- Alexander Vandegrift, Once a Marine: The Memoirs of General A.A. Vandegrift (1964), p. 238
- I could not have felt more strongly about this subject. One day an aide, Buddy Masters, came to me. "General," he said, "I'm worried about your eyesight which is getting worse. You read all day here in the office and then you take a couple of hundred Purple Heart certificates home, sign them at night and read some more. I have found a way to ease this." "How?" "The other day over at the Navy I saw a new machine bought for the Secretary. It writes his signature automatically, and it only costs a few hundred dollars." "Save the money," I told him. "If those boys can get wounded, I can find time to sign my name on their Purple Hearts."
- Alexander Vandegrift, Once a Marine: The Memoirs of General A.A. Vandegrift (1964), p. 272
Quotes about Vandegrift
Medal of Honor citation
Vandegrift's Medal of Honor citation reads as follows:
The President of the United States takes pleasure in presenting the MEDAL OF HONOR to
MAJOR GENERAL ALEXANDER VANDEGRIFT
UNITED STATES MARINE CORPS
for service as set forth in the following CITATION:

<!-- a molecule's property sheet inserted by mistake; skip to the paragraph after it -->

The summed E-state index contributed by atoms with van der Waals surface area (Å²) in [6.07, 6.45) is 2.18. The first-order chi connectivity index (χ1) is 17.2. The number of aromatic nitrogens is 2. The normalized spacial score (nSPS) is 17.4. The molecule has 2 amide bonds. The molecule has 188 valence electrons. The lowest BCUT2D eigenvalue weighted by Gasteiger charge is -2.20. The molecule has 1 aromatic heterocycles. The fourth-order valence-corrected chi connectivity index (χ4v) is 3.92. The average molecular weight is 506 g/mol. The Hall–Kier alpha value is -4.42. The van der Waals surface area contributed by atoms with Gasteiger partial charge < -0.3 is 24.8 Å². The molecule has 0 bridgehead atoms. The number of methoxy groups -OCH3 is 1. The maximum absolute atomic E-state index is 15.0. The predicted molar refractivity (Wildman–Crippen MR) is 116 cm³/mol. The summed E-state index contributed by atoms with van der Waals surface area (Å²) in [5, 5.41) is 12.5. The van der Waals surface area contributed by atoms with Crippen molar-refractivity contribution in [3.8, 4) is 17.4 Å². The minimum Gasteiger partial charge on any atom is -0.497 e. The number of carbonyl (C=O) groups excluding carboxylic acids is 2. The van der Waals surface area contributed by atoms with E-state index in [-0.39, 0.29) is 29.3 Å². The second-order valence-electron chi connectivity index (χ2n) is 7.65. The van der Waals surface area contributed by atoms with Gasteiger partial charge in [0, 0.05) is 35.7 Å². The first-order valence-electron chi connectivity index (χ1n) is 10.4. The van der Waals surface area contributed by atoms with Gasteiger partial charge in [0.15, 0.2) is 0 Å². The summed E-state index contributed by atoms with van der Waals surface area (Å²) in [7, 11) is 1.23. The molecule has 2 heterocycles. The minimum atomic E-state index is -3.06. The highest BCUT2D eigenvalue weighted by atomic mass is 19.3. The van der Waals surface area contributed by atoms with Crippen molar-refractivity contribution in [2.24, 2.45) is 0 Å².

- For outstanding and heroic accomplishment above and beyond the call of duty as commanding officer of the 1st Marine Division in operations against enemy Japanese forces in the Solomon Islands during the period from 7 August to 9 December 1942. With the adverse factors of weather, terrain, and disease making his task a difficult and hazardous undertaking, and with his command eventually including sea, land, and air forces of Army, Navy and Marine Corps, Maj. Gen. Vandegrift achieved marked success in commanding the initial landings of the U. S. forces in the Solomon Islands and in their subsequent occupation. His tenacity, courage, and resourcefulness prevailed against a strong, determined, and experienced enemy, and the gallant fighting spirit of the men under his inspiring leadership enabled them to withstand aerial, land, and sea bombardment, to surmount all obstacles, and leave a disorganized and ravaged enemy. This dangerous but vital mission, accomplished at the constant risk of his life, resulted in securing a valuable base for further operations of our forces against the enemy, and its successful completion reflects great credit upon Maj. Gen. Vandegrift, his command, and the U.S. Naval Service.
- Vandegrift, Alexander. Citation.. Congressional Medal of Honor Foundation. Retrieved on April 22, 2019.